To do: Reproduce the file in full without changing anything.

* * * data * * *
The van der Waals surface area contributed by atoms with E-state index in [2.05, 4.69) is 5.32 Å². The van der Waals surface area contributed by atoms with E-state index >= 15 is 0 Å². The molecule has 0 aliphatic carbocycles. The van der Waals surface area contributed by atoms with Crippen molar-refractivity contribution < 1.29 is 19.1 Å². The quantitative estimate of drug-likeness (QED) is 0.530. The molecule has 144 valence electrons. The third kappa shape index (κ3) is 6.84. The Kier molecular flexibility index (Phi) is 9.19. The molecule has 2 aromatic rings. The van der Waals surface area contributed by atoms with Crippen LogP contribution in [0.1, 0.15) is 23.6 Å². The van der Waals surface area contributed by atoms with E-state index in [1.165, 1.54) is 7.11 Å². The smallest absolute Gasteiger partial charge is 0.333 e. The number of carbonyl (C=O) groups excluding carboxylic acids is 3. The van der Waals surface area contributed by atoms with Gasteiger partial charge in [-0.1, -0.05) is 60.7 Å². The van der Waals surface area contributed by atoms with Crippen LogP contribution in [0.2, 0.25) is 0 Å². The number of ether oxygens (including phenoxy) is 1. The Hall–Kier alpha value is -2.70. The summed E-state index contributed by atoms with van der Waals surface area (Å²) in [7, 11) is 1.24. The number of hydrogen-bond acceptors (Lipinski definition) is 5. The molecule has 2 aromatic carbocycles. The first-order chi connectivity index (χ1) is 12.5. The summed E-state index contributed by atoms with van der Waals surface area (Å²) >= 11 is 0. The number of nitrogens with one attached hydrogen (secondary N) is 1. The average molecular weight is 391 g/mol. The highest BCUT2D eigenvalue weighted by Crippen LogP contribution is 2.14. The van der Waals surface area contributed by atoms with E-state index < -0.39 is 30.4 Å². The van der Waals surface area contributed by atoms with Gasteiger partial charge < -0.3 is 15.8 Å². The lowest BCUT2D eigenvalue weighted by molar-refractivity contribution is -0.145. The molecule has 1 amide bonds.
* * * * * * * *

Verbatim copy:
The van der Waals surface area contributed by atoms with E-state index in [2.05, 4.69) is 5.32 Å². The van der Waals surface area contributed by atoms with E-state index >= 15 is 0 Å². The molecule has 0 aliphatic carbocycles. The van der Waals surface area contributed by atoms with Crippen molar-refractivity contribution < 1.29 is 19.1 Å². The quantitative estimate of drug-likeness (QED) is 0.530. The molecule has 144 valence electrons. The third kappa shape index (κ3) is 6.84. The Kier molecular flexibility index (Phi) is 9.19. The molecule has 2 aromatic rings. The van der Waals surface area contributed by atoms with Crippen LogP contribution in [0.1, 0.15) is 23.6 Å². The van der Waals surface area contributed by atoms with E-state index in [1.165, 1.54) is 7.11 Å². The smallest absolute Gasteiger partial charge is 0.333 e. The number of carbonyl (C=O) groups excluding carboxylic acids is 3. The van der Waals surface area contributed by atoms with Gasteiger partial charge in [-0.1, -0.05) is 60.7 Å². The van der Waals surface area contributed by atoms with Crippen LogP contribution in [0.2, 0.25) is 0 Å². The number of ether oxygens (including phenoxy) is 1. The Hall–Kier alpha value is -2.70. The summed E-state index contributed by atoms with van der Waals surface area (Å²) in [7, 11) is 1.24. The number of hydrogen-bond acceptors (Lipinski definition) is 5. The molecule has 2 aromatic carbocycles. The first-order chi connectivity index (χ1) is 12.5. The summed E-state index contributed by atoms with van der Waals surface area (Å²) >= 11 is 0. The number of nitrogens with one attached hydrogen (secondary N) is 1. The average molecular weight is 391 g/mol. The highest BCUT2D eigenvalue weighted by Crippen LogP contribution is 2.14. The van der Waals surface area contributed by atoms with E-state index < -0.39 is 30.4 Å². The van der Waals surface area contributed by atoms with Gasteiger partial charge < -0.3 is 15.8 Å². The lowest BCUT2D eigenvalue weighted by molar-refractivity contribution is -0.145. The molecule has 1 amide bonds.